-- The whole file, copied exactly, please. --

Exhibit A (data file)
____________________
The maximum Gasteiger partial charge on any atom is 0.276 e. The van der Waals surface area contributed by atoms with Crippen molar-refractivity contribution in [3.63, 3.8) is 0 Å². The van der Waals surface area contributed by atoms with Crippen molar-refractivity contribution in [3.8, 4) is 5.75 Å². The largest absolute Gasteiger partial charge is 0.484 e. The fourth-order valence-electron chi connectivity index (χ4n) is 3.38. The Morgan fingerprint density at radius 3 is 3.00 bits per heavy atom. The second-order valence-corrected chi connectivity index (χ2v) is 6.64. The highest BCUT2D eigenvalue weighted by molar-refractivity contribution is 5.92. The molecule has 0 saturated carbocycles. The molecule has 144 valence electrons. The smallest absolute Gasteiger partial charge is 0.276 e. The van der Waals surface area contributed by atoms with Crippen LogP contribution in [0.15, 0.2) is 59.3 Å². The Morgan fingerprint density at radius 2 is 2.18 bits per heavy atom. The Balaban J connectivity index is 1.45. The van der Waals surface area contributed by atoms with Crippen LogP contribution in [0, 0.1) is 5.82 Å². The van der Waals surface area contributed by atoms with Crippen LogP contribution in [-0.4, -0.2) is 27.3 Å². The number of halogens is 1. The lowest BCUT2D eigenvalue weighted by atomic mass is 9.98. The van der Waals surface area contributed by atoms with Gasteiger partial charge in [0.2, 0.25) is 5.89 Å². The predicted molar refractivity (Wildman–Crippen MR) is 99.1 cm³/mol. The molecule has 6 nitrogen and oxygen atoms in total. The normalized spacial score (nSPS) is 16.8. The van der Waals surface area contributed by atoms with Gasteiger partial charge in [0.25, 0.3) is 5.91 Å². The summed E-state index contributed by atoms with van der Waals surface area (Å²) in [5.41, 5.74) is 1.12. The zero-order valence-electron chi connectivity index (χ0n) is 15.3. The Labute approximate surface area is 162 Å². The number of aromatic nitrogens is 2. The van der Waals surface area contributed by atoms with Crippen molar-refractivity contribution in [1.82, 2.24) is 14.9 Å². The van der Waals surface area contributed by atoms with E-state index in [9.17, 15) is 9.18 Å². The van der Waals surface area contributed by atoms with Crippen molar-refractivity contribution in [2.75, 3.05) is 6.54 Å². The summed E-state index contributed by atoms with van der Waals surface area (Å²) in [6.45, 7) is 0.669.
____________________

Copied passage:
The maximum Gasteiger partial charge on any atom is 0.276 e. The van der Waals surface area contributed by atoms with Crippen molar-refractivity contribution in [3.63, 3.8) is 0 Å². The van der Waals surface area contributed by atoms with Crippen molar-refractivity contribution in [3.8, 4) is 5.75 Å². The largest absolute Gasteiger partial charge is 0.484 e. The fourth-order valence-electron chi connectivity index (χ4n) is 3.38. The Morgan fingerprint density at radius 3 is 3.00 bits per heavy atom. The second-order valence-corrected chi connectivity index (χ2v) is 6.64. The highest BCUT2D eigenvalue weighted by molar-refractivity contribution is 5.92. The molecule has 0 saturated carbocycles. The molecule has 144 valence electrons. The smallest absolute Gasteiger partial charge is 0.276 e. The van der Waals surface area contributed by atoms with Crippen LogP contribution in [0.15, 0.2) is 59.3 Å². The Morgan fingerprint density at radius 2 is 2.18 bits per heavy atom. The Balaban J connectivity index is 1.45. The van der Waals surface area contributed by atoms with Crippen LogP contribution in [0, 0.1) is 5.82 Å². The van der Waals surface area contributed by atoms with Crippen LogP contribution in [-0.4, -0.2) is 27.3 Å². The number of halogens is 1. The lowest BCUT2D eigenvalue weighted by atomic mass is 9.98. The van der Waals surface area contributed by atoms with Gasteiger partial charge in [0.2, 0.25) is 5.89 Å². The predicted molar refractivity (Wildman–Crippen MR) is 99.1 cm³/mol. The molecule has 6 nitrogen and oxygen atoms in total. The normalized spacial score (nSPS) is 16.8. The van der Waals surface area contributed by atoms with Gasteiger partial charge in [0.25, 0.3) is 5.91 Å². The summed E-state index contributed by atoms with van der Waals surface area (Å²) in [5.41, 5.74) is 1.12. The zero-order valence-electron chi connectivity index (χ0n) is 15.3. The Labute approximate surface area is 162 Å². The number of aromatic nitrogens is 2. The van der Waals surface area contributed by atoms with Crippen molar-refractivity contribution in [1.82, 2.24) is 14.9 Å². The van der Waals surface area contributed by atoms with E-state index in [9.17, 15) is 9.18 Å². The van der Waals surface area contributed by atoms with Crippen molar-refractivity contribution in [2.75, 3.05) is 6.54 Å². The summed E-state index contributed by atoms with van der Waals surface area (Å²) in [6.45, 7) is 0.669.